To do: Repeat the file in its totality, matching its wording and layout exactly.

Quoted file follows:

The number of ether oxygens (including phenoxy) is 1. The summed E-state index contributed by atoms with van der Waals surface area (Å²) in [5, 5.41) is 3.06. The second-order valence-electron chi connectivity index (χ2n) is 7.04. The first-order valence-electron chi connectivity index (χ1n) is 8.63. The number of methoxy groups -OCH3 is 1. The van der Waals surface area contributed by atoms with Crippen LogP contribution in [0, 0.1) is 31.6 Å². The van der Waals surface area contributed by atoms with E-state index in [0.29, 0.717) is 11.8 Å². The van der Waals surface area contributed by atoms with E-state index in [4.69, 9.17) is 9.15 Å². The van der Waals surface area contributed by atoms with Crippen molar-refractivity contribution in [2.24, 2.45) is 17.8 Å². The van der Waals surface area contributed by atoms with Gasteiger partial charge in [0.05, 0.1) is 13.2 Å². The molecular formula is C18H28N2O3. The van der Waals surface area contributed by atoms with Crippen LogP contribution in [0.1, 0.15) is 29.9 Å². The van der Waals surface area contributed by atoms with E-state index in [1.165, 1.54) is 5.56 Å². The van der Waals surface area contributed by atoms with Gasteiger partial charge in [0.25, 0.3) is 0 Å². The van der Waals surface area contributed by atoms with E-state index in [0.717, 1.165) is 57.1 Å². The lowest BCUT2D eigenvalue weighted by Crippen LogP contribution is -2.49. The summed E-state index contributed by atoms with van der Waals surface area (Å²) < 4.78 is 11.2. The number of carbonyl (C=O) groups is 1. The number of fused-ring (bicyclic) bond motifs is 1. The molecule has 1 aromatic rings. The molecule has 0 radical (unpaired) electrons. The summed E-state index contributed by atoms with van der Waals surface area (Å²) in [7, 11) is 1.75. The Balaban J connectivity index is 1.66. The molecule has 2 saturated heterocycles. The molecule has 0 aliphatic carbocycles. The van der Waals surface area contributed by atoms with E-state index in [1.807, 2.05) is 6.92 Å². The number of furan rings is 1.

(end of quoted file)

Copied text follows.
The number of ether oxygens (including phenoxy) is 1. The summed E-state index contributed by atoms with van der Waals surface area (Å²) in [5, 5.41) is 3.06. The second-order valence-electron chi connectivity index (χ2n) is 7.04. The first-order valence-electron chi connectivity index (χ1n) is 8.63. The number of methoxy groups -OCH3 is 1. The van der Waals surface area contributed by atoms with Crippen LogP contribution in [0, 0.1) is 31.6 Å². The van der Waals surface area contributed by atoms with E-state index in [0.29, 0.717) is 11.8 Å². The van der Waals surface area contributed by atoms with E-state index in [4.69, 9.17) is 9.15 Å². The van der Waals surface area contributed by atoms with Crippen molar-refractivity contribution in [2.24, 2.45) is 17.8 Å². The van der Waals surface area contributed by atoms with Gasteiger partial charge in [0.05, 0.1) is 13.2 Å². The molecular formula is C18H28N2O3. The van der Waals surface area contributed by atoms with Crippen LogP contribution in [0.1, 0.15) is 29.9 Å². The van der Waals surface area contributed by atoms with E-state index in [1.165, 1.54) is 5.56 Å². The van der Waals surface area contributed by atoms with Gasteiger partial charge in [0.25, 0.3) is 0 Å². The van der Waals surface area contributed by atoms with E-state index in [0.717, 1.165) is 57.1 Å². The lowest BCUT2D eigenvalue weighted by Crippen LogP contribution is -2.49. The summed E-state index contributed by atoms with van der Waals surface area (Å²) < 4.78 is 11.2. The number of carbonyl (C=O) groups is 1. The number of fused-ring (bicyclic) bond motifs is 1. The molecule has 1 aromatic rings. The molecule has 0 radical (unpaired) electrons. The summed E-state index contributed by atoms with van der Waals surface area (Å²) in [7, 11) is 1.75. The Balaban J connectivity index is 1.66. The molecule has 2 saturated heterocycles. The molecule has 0 aliphatic carbocycles. The van der Waals surface area contributed by atoms with E-state index in [1.807, 2.05) is 6.92 Å². The number of furan rings is 1.